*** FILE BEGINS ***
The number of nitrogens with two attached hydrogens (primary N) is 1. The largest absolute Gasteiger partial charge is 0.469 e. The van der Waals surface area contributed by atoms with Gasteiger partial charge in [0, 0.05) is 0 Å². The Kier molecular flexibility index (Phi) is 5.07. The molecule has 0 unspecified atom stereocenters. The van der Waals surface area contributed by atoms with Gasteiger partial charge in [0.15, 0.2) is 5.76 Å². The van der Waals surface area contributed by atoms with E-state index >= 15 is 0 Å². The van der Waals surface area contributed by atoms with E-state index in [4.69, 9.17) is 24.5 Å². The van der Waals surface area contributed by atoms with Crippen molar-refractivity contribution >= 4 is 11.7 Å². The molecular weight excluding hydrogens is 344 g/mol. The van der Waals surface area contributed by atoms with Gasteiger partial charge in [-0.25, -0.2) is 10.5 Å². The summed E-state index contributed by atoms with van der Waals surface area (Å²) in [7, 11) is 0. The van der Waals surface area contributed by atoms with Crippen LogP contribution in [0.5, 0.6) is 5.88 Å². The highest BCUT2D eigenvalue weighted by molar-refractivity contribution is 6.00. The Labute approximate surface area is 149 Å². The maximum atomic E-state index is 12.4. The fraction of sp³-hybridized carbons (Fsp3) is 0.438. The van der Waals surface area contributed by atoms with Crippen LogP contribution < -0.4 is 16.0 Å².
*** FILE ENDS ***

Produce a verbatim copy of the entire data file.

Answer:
The number of nitrogens with two attached hydrogens (primary N) is 1. The largest absolute Gasteiger partial charge is 0.469 e. The van der Waals surface area contributed by atoms with Gasteiger partial charge in [0, 0.05) is 0 Å². The Kier molecular flexibility index (Phi) is 5.07. The molecule has 0 unspecified atom stereocenters. The van der Waals surface area contributed by atoms with Gasteiger partial charge in [0.15, 0.2) is 5.76 Å². The van der Waals surface area contributed by atoms with E-state index >= 15 is 0 Å². The van der Waals surface area contributed by atoms with E-state index in [4.69, 9.17) is 24.5 Å². The van der Waals surface area contributed by atoms with Crippen molar-refractivity contribution >= 4 is 11.7 Å². The molecular weight excluding hydrogens is 344 g/mol. The van der Waals surface area contributed by atoms with Gasteiger partial charge in [-0.25, -0.2) is 10.5 Å². The summed E-state index contributed by atoms with van der Waals surface area (Å²) in [7, 11) is 0. The van der Waals surface area contributed by atoms with Crippen LogP contribution in [0.5, 0.6) is 5.88 Å². The highest BCUT2D eigenvalue weighted by molar-refractivity contribution is 6.00. The Labute approximate surface area is 149 Å². The maximum atomic E-state index is 12.4. The fraction of sp³-hybridized carbons (Fsp3) is 0.438. The van der Waals surface area contributed by atoms with Crippen LogP contribution < -0.4 is 16.0 Å².